Concordia's Thursday Report

Vol. 28, No.15

May 6, 2004


Women want more room at the top of the academic pile

By Sarah Binder

Photo of Sacca and Cobbett

Dean of Graduate Studies Elizabeth Saccá with Elizabeth Cobbett, a student in the MA in Public Policy and Public Administration, who was awarded the Senior Women Academic Administrators of Canada Graduate Student Award of Merit. The other two winners of the award are also from Quebec. The awards were presented April 30 at the McCord Museum at a banquet that was part of a conference called Women on Top. Saccá co-hosted the conference, along with Martha Crago, from McGill. We hope to bring you more about Cobbett in the Great Grads feature of the June 3 issue of CTR.
Photo by Andrew Dobrowolskyj

Elizabeth Saccá, Concordia’s Dean of Graduate Studies, was proud to learn that Concordia leads Quebec universities in the number of women it has as professors, but her pleasure is tempered by the suspicion that the top showing does not reflect the true distribution of women academics at the university.

Concordia’s leading role in hiring women was laid out in one of the studies presented at the annual conference of Senior Women Academic Administrators of Canada (SWAAC), held at a downtown Montreal hotel April 29 to May 1.

Saccá would like to have a breakdown by Faculty and department in relation to the pool of available PhDs so she can get a better sense of how Concordia is doing on gender equity. Saccá thinks the Fine Arts Faculty (half of whom are women) and other areas with a higher number of women contribute to the overall number. She suspects that Concordia is no different from other universities when it comes to an uneven distribution of women among different fields.

Women continue to lag behind men in academic appointments almost everywhere in Canada. A study by Université Laval professor Hélène Lee-Gosselin shows that women made up only 31 per cent of Concordia’s professors in 1997 — although that was a big leap from 17 per cent a decade earlier.

Canadian Association of University Teachers (CAUT) figures show that at 34 per cent, Canada placed 12th among OECD countries in the proportion of women university faculty in 2001, compared with first-place Ireland at 48 per cent.

The 119 participants at the SWAAC conference heard plenty of gloomy statistics about women’s slow, or arrested, progress in the academic hierarchy. But far from being depressing, the conference acts as a stimulus for further action on the very important issues it raised, Saccá said.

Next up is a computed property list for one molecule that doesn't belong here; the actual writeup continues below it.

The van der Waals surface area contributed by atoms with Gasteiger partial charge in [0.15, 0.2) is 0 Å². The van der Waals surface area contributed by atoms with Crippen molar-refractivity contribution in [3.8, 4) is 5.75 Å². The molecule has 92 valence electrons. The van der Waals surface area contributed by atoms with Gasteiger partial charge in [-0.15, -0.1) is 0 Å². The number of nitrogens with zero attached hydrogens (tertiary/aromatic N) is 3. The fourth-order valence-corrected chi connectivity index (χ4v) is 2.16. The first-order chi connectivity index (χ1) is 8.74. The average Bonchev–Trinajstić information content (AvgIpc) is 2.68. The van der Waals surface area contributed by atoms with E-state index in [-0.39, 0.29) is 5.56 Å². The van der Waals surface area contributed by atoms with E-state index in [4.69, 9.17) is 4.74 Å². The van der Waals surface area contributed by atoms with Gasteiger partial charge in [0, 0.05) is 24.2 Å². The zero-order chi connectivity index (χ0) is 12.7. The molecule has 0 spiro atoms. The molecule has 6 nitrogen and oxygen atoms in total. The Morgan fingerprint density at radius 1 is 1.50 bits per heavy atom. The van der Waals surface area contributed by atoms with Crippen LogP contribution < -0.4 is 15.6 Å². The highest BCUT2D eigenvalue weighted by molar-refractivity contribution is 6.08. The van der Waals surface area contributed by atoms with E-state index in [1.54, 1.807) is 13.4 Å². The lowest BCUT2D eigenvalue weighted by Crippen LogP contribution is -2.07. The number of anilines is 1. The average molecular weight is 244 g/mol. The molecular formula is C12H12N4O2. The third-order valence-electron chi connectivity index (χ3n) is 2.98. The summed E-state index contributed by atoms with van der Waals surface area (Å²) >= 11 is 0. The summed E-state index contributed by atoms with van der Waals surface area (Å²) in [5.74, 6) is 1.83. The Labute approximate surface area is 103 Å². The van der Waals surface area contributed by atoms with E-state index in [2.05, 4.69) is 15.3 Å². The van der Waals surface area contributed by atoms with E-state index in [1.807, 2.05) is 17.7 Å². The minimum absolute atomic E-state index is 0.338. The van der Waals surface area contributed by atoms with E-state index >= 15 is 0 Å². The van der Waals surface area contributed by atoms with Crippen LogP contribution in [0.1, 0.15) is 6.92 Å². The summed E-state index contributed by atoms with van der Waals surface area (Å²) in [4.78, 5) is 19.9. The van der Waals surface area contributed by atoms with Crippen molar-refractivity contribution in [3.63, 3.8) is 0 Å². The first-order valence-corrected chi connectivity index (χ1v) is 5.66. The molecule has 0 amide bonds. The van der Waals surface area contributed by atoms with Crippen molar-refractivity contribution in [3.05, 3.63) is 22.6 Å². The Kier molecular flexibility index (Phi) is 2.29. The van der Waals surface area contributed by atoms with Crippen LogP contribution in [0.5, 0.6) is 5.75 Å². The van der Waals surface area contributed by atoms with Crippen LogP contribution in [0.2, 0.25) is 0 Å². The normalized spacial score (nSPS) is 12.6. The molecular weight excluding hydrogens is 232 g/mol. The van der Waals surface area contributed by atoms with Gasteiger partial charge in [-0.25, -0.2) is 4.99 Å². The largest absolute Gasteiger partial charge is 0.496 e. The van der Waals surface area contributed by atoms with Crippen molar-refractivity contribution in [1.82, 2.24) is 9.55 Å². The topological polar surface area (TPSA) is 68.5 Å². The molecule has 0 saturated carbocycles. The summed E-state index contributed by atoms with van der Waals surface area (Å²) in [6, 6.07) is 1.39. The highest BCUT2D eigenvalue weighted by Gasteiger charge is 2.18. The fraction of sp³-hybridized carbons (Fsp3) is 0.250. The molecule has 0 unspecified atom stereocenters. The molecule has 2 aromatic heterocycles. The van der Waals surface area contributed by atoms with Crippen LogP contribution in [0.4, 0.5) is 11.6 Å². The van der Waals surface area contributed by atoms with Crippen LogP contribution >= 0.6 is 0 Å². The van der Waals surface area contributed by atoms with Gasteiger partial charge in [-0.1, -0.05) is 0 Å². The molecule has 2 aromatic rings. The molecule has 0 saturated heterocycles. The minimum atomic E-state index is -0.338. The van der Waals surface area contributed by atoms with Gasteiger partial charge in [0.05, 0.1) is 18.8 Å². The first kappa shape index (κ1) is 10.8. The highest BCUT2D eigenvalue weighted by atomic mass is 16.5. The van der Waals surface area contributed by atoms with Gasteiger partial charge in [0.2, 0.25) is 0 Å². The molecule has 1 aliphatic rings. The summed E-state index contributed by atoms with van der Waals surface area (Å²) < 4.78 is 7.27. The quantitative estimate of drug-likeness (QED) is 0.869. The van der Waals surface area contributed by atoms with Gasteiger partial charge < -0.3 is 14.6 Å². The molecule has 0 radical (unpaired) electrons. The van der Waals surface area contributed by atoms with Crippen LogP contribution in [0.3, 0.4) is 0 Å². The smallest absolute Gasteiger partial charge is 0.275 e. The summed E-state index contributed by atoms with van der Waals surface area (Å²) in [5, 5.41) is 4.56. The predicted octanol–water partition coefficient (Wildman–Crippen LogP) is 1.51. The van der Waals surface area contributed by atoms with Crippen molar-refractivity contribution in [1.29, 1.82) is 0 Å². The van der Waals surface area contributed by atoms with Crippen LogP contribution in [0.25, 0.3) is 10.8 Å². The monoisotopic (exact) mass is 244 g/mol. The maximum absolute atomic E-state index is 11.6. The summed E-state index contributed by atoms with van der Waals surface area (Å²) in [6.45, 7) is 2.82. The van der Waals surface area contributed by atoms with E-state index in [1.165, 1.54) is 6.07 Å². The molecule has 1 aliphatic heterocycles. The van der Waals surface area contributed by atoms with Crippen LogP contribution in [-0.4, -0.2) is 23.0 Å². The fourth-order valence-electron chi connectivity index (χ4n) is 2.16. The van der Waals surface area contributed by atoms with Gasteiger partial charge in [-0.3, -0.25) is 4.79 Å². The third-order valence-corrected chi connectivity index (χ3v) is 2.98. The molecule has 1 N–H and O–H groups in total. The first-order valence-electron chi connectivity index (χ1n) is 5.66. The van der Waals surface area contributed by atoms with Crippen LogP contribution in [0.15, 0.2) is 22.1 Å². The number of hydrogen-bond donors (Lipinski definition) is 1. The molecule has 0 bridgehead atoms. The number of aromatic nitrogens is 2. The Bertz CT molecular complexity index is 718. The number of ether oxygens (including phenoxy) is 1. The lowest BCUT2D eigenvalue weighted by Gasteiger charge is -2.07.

“A lot of people are going back home to look at their own institution,“ she said. For example, Saccá wants to take a look at the gender distribution of fellowships at Concordia, as well as who gets various research monies from federal and provincial agencies.

Several conference speakers denounced the “scandalous“ allocation of the plummy Canada Research Chairs (CRCs) the federal government set up in 2000. Women hold a mere 13 per cent of the Tier 1 CRC chairs, which ensure funding for seven years and are intended to promote “international stars,“ and only 23 per cent of the Tier 2 chairs that offer funding for two to five years and target “rising stars.“

The program hasn’t been able to attract women in proportion to the pool available because it did not have gender equity as one of its goals, noted Suzanne Fortier, Queen’s University Vice-Principal (Academic). “If it’s not an explicit goal, it will not happen naturally,“ Fortier said.

Saccá would like also to examine PhD deadlines at Concordia to see if “there might be way to adjust for differences between men and women having children.“

In fact, family formation plays havoc with women’s academic job prospects, a groundbreaking study by the University of California at Berkeley has shown. The author of that study, Dean of Graduate Studies Mary Ann Mason, told the conference that for women academics “the reproductive train and the tenure train are often on a collision course.“

CAUT figures show that among full-time faculty in 2002-2003, women made up 26 per cent of tenured professors and only 15 per cent of full professors.

Lee-Gosselin’s data indicated that women held only 13 per cent of president positions in 2000-2002, 17 per cent of vice-presidents, 26 per cent of deans, and 23 per cent of department chairs. In the private sector, by comparison, women represented a median 20 per cent of top management.